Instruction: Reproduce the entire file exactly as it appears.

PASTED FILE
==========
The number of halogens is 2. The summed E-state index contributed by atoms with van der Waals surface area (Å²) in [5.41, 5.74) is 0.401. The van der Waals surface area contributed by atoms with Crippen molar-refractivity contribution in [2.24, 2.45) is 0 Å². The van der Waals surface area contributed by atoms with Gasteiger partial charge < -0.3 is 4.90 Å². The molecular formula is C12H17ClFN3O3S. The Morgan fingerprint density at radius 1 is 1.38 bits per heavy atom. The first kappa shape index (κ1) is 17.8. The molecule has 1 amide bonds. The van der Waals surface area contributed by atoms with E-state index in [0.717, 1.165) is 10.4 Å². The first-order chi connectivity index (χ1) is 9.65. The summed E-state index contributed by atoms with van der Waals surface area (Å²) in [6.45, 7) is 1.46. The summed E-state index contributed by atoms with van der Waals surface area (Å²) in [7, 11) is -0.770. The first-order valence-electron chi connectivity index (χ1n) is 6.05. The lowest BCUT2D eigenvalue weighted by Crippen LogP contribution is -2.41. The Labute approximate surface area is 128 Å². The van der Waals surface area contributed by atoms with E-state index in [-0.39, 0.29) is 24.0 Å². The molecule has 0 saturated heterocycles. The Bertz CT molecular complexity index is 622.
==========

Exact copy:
The number of halogens is 2. The summed E-state index contributed by atoms with van der Waals surface area (Å²) in [5.41, 5.74) is 0.401. The van der Waals surface area contributed by atoms with Crippen molar-refractivity contribution in [2.24, 2.45) is 0 Å². The van der Waals surface area contributed by atoms with Gasteiger partial charge < -0.3 is 4.90 Å². The molecular formula is C12H17ClFN3O3S. The Morgan fingerprint density at radius 1 is 1.38 bits per heavy atom. The first kappa shape index (κ1) is 17.8. The molecule has 1 amide bonds. The van der Waals surface area contributed by atoms with E-state index in [0.717, 1.165) is 10.4 Å². The first-order chi connectivity index (χ1) is 9.65. The summed E-state index contributed by atoms with van der Waals surface area (Å²) in [6.45, 7) is 1.46. The summed E-state index contributed by atoms with van der Waals surface area (Å²) in [7, 11) is -0.770. The first-order valence-electron chi connectivity index (χ1n) is 6.05. The lowest BCUT2D eigenvalue weighted by Crippen LogP contribution is -2.41. The Labute approximate surface area is 128 Å². The van der Waals surface area contributed by atoms with E-state index in [-0.39, 0.29) is 24.0 Å². The molecule has 0 saturated heterocycles. The Bertz CT molecular complexity index is 622.